...or more precisely, a couple of hundred thousand bugs! Gordon gave me a hand with my beehives today. I put on some bee escapes so I can extract some honey this week. It was stinking hot in our bee suits, but we had the sense not to shower until AFTER we did the inspections.
There is no bee suit on earth that is flattering to the female figure! I do, however, LOVE my new Paul Kelly Bee Belt. LOVE it. I don't lose my hive tool anymore; it attaches to the belt with a magnet and is always right where i Need it. And yes, I need to paint that hive box two down. As per usual, things got ahead of me this season and I needed to slap on another super before I had time to paint it! I'll sort it out soon. Some people never paint their boxes. I'm branching out into some new colours. This year it's lime green!
And here's my trusty helper...
Gordon always wears gloves because he's more comfortable that way. He also reacts to bee stings much more than I do. Two years ago he got stung on the lip and channelled Angelina Jolie for a week. He gets a lot of swelling with his stings, although he is not allergic. I hardly react at all.
Beekeepers all have different opinions on gloves. I can't stand them, because I feel that they inhibit the dexterity of my fingers and I'm more likely to squish a bee (which makes the other bees angry!) But then, I don't blow up like a balloon when I'm stung. I do always remove my rings before going in the hive, in case something happens and I get stung on the hand. I wouldn't want to have to have my wedding ring cut off a swollen finger!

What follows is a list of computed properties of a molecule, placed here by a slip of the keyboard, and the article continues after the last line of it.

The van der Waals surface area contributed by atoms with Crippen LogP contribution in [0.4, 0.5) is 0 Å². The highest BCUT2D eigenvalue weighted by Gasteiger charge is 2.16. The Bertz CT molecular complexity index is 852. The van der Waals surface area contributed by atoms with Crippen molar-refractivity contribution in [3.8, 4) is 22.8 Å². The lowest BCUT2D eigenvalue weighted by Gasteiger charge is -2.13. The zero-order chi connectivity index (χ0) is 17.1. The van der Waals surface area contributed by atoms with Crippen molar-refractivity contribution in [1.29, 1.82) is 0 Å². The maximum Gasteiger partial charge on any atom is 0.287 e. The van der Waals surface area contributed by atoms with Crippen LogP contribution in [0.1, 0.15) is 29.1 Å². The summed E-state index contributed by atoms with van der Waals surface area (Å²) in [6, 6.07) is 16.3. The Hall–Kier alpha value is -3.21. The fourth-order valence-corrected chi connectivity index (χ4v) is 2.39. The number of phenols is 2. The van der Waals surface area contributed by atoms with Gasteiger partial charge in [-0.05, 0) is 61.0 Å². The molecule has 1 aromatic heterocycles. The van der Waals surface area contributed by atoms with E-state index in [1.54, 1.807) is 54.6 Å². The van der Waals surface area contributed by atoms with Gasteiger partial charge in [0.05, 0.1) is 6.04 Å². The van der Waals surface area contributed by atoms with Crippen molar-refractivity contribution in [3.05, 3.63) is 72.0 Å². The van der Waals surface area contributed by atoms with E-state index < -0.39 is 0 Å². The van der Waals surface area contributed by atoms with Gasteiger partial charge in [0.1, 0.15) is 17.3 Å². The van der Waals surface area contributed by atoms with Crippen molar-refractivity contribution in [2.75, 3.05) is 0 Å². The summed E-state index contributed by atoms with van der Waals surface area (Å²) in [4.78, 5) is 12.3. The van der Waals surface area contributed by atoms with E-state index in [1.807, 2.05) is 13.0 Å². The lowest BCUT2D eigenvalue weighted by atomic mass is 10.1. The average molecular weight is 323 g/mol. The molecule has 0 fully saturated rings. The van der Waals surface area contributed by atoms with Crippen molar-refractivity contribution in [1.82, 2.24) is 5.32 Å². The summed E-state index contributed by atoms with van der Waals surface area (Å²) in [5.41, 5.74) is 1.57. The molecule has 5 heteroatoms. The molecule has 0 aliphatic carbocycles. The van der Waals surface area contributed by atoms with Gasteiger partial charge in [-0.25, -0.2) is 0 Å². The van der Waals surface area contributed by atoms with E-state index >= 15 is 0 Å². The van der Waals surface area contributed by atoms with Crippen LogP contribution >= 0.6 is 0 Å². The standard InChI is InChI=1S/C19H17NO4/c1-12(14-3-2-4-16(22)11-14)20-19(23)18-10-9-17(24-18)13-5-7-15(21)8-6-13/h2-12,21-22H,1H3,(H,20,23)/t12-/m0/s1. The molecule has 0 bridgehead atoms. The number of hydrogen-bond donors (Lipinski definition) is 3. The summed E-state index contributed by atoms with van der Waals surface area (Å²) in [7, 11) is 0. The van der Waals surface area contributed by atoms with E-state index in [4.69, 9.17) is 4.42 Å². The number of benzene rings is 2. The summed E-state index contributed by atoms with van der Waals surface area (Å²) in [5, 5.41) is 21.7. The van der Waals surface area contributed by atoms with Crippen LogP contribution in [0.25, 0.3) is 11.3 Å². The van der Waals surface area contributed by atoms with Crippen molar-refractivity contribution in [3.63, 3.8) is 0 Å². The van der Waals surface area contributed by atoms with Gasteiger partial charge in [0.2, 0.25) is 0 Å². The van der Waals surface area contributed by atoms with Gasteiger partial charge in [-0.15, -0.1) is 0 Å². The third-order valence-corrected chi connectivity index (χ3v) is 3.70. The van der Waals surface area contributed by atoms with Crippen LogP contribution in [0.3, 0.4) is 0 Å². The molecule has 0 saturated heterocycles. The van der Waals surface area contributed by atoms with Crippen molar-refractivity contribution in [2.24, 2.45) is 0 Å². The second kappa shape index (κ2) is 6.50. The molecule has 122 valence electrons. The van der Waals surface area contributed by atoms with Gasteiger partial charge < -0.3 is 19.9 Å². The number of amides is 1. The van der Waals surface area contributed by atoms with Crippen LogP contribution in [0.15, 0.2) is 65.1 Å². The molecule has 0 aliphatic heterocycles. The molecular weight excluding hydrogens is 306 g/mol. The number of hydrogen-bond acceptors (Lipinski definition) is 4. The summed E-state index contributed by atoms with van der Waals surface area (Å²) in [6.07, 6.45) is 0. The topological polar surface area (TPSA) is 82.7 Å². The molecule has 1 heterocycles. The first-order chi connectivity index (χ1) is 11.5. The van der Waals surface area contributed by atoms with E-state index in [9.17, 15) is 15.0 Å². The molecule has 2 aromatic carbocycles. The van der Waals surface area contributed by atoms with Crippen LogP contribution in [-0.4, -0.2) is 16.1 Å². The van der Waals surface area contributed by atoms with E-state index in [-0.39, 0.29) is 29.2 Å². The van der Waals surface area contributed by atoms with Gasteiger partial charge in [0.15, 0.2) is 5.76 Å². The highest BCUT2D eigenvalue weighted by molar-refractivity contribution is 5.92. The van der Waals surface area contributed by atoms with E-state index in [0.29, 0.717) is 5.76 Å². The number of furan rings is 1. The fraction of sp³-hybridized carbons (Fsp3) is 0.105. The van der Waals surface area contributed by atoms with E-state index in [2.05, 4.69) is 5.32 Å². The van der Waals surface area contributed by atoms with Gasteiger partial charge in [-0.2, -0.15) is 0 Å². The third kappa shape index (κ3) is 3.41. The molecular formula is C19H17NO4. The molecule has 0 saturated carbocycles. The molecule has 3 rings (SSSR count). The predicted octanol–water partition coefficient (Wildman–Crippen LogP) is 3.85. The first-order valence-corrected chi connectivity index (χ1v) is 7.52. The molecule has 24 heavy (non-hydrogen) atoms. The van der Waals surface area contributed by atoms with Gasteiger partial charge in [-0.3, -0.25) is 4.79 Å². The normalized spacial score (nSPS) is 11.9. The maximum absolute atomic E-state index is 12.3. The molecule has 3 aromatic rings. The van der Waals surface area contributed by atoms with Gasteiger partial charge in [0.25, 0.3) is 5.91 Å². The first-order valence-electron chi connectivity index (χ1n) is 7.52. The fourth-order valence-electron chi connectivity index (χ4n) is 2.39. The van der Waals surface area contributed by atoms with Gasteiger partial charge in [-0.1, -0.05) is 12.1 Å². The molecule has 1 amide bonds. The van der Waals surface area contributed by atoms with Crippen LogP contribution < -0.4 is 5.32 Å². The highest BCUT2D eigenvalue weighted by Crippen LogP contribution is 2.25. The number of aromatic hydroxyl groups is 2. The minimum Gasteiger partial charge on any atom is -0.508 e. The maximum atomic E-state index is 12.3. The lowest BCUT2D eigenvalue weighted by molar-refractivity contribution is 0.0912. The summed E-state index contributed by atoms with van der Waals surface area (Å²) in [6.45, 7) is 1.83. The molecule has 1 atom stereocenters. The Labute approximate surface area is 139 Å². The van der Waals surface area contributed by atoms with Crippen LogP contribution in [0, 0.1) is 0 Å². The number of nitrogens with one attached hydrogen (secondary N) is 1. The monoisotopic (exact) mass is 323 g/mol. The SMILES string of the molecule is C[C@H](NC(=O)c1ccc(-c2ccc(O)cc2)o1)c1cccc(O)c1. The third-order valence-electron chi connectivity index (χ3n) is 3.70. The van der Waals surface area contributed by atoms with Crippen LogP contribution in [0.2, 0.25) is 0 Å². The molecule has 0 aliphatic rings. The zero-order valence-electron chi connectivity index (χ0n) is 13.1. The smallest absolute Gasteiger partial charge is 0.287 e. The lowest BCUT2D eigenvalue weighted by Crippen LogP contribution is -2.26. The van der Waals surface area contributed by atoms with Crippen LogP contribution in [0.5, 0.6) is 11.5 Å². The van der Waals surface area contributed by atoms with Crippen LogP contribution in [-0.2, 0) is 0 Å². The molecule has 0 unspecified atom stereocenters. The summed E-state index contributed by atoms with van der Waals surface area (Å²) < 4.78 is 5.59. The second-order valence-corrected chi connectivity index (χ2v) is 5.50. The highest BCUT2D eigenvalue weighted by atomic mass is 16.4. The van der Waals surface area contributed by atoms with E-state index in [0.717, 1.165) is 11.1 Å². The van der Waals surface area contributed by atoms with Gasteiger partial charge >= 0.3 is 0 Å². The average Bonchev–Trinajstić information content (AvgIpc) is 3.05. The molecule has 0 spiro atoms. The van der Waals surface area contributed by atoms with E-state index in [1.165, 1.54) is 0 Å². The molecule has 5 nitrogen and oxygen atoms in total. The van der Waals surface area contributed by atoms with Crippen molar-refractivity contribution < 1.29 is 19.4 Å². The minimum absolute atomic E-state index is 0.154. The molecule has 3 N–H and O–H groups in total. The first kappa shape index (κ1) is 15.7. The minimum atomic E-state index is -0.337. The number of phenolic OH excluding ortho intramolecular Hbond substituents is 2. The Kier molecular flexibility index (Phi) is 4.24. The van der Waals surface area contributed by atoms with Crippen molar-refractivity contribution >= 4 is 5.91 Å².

I sucked Gordon into beekeeping because I need someone to help me with the heavy lifting. A full shallow honey box can weigh 30 lbs or more. I can lift 30 lbs, but lifting it to the level of a booming four- or five-box hive is more difficult for me. Plus I've had a lot of back problems this year, so I'm trying to take better care of my lower spine. With the two of us, lifting boxes is no problem.
I use shallow boxes for honey as they are lighter. Some people use mediums. If you look at the hives in the above photo, you can see that the bottom two boxes (deeps) are quite a bit taller than the shallows. The queen stays down in those two boxes laying eggs, and that's where the brood develops and hatches. They also keep some pollen and nectar down there, but that's strictly for the bees to consume. They need food too, so I don't steal all their honey!
Not everyone uses queen excluders. I didn't last year, but I get tired of removing brood from my honey frames before extracting. The excluder is just a sort of screen that the worker bees can fit through, but the queen can't. So she can't go up and lay eggs in the honey super. As a result, you just get nice honey up there.
Some people call queen excluders "honey excluders", and I think it's true that you probably get less honey than you would without them (the bees don't particularly like them) but for me, I'm happier not having brood to deal with in my shallows. There are ways to keep the brood out without a queen excluder, but I find it easier just to use them!